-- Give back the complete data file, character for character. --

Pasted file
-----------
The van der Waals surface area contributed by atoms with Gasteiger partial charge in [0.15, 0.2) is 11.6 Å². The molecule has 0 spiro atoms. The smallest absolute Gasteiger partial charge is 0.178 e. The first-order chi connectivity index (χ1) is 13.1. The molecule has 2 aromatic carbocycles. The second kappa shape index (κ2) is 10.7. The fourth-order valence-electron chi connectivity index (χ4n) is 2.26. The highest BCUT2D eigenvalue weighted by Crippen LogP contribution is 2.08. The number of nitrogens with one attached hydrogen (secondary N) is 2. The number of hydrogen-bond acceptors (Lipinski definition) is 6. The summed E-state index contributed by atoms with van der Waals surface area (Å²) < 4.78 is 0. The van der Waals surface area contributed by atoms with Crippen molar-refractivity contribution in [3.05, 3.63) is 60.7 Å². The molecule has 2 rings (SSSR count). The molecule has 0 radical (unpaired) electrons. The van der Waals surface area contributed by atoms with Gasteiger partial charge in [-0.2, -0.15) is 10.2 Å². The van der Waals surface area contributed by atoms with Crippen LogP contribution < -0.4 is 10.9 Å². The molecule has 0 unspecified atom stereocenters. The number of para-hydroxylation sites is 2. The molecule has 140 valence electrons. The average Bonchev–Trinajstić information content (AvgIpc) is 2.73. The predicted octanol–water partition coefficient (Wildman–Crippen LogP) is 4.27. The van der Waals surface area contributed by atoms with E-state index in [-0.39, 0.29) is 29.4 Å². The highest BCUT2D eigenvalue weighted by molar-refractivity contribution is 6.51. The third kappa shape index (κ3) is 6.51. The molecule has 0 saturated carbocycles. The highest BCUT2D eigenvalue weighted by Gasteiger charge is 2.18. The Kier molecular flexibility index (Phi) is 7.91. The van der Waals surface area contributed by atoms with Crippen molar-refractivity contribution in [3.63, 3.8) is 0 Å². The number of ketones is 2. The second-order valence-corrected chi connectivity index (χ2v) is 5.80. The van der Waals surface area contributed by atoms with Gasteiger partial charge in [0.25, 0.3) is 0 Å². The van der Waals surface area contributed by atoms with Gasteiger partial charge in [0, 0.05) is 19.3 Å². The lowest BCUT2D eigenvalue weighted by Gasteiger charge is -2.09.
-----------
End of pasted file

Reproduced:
The van der Waals surface area contributed by atoms with Gasteiger partial charge in [0.15, 0.2) is 11.6 Å². The molecule has 0 spiro atoms. The smallest absolute Gasteiger partial charge is 0.178 e. The first-order chi connectivity index (χ1) is 13.1. The molecule has 2 aromatic carbocycles. The second kappa shape index (κ2) is 10.7. The fourth-order valence-electron chi connectivity index (χ4n) is 2.26. The highest BCUT2D eigenvalue weighted by Crippen LogP contribution is 2.08. The number of nitrogens with one attached hydrogen (secondary N) is 2. The number of hydrogen-bond acceptors (Lipinski definition) is 6. The summed E-state index contributed by atoms with van der Waals surface area (Å²) < 4.78 is 0. The van der Waals surface area contributed by atoms with Crippen molar-refractivity contribution in [3.05, 3.63) is 60.7 Å². The molecule has 2 rings (SSSR count). The molecule has 0 radical (unpaired) electrons. The van der Waals surface area contributed by atoms with Gasteiger partial charge in [-0.2, -0.15) is 10.2 Å². The van der Waals surface area contributed by atoms with Crippen LogP contribution < -0.4 is 10.9 Å². The molecule has 0 unspecified atom stereocenters. The number of para-hydroxylation sites is 2. The molecule has 140 valence electrons. The average Bonchev–Trinajstić information content (AvgIpc) is 2.73. The predicted octanol–water partition coefficient (Wildman–Crippen LogP) is 4.27. The van der Waals surface area contributed by atoms with E-state index in [-0.39, 0.29) is 29.4 Å². The highest BCUT2D eigenvalue weighted by molar-refractivity contribution is 6.51. The third kappa shape index (κ3) is 6.51. The molecule has 0 saturated carbocycles. The highest BCUT2D eigenvalue weighted by Gasteiger charge is 2.18. The Kier molecular flexibility index (Phi) is 7.91. The van der Waals surface area contributed by atoms with Crippen molar-refractivity contribution in [3.63, 3.8) is 0 Å². The number of ketones is 2. The second-order valence-corrected chi connectivity index (χ2v) is 5.80. The van der Waals surface area contributed by atoms with Gasteiger partial charge in [0.25, 0.3) is 0 Å². The van der Waals surface area contributed by atoms with Gasteiger partial charge in [0, 0.05) is 19.3 Å². The lowest BCUT2D eigenvalue weighted by Gasteiger charge is -2.09.